The present study uses a parent–offspring adoption design to examine the dual roles of heritable and environmental influences on children's mathematics achievement. Linked sets (N = 195) of adopted children, adoptive parents, and birth parents each completed a measure of mathematics fluency (i.e., simple computational operations). Birth parent mathematics achievement and adoptive father mathematics achievement positively correlated with child achievement scores at age 7, whereas adoptive mother and adopted child mathematics achievement scores were not significantly associated with one another. Additionally, findings demonstrated no significant effects of gene–environment interactions on child mathematics achievement at age 7. These results indicate that both heritable and rearing environmental factors contribute to children's mathematics achievement and identify unique influences of the paternal rearing environment on mathematics achievement in middle childhood.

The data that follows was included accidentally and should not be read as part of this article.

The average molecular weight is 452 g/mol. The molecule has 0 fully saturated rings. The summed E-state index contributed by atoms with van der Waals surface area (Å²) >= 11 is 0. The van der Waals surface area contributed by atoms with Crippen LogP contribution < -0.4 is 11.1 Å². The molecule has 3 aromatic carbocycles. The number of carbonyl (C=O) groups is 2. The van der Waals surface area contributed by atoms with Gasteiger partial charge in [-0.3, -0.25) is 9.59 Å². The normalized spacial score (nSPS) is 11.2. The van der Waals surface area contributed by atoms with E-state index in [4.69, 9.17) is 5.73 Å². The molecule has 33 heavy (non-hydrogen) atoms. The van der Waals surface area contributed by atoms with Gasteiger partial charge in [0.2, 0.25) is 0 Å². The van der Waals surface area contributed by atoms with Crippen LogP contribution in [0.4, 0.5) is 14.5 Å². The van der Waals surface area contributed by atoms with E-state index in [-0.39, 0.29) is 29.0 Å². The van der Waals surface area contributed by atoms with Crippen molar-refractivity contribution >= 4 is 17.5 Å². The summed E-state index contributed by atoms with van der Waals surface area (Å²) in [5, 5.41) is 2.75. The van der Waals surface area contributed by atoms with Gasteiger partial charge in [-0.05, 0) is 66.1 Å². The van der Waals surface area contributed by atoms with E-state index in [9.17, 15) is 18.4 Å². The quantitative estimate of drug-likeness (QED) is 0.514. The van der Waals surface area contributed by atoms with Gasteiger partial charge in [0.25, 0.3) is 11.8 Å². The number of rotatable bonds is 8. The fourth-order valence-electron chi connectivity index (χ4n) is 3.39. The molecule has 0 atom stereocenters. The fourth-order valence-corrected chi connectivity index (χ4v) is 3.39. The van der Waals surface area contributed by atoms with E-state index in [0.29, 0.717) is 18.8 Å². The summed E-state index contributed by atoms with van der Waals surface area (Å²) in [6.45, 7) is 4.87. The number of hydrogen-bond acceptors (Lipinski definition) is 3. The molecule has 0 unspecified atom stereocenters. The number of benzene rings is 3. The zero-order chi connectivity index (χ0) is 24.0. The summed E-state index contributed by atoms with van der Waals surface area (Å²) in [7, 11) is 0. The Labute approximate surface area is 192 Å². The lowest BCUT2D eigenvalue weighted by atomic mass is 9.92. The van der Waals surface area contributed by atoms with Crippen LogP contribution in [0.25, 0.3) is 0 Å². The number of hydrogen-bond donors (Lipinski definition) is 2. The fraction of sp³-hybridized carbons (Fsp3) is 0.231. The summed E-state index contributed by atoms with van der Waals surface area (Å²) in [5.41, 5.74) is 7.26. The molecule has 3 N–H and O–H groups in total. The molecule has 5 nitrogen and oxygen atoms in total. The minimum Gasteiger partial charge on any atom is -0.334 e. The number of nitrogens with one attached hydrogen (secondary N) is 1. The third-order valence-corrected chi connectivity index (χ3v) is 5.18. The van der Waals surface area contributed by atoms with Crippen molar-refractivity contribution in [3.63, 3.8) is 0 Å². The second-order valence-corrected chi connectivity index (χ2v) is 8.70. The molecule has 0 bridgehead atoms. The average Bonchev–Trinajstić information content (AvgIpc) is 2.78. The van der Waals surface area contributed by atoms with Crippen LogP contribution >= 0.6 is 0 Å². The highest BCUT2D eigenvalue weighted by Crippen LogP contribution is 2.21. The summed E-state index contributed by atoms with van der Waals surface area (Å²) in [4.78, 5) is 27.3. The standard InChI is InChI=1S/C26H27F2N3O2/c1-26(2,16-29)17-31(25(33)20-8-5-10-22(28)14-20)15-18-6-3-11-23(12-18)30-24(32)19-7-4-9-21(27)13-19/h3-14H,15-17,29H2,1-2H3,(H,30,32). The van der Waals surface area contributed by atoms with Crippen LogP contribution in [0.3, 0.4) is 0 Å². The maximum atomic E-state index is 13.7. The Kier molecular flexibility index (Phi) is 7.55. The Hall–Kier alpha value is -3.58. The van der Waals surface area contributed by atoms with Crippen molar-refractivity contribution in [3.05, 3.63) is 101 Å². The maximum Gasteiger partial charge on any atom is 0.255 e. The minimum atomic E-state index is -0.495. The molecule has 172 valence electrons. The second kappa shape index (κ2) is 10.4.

All Science Journal Classification (ASJC) codes
- Developmental and Educational Psychology
- Cognitive Neuroscience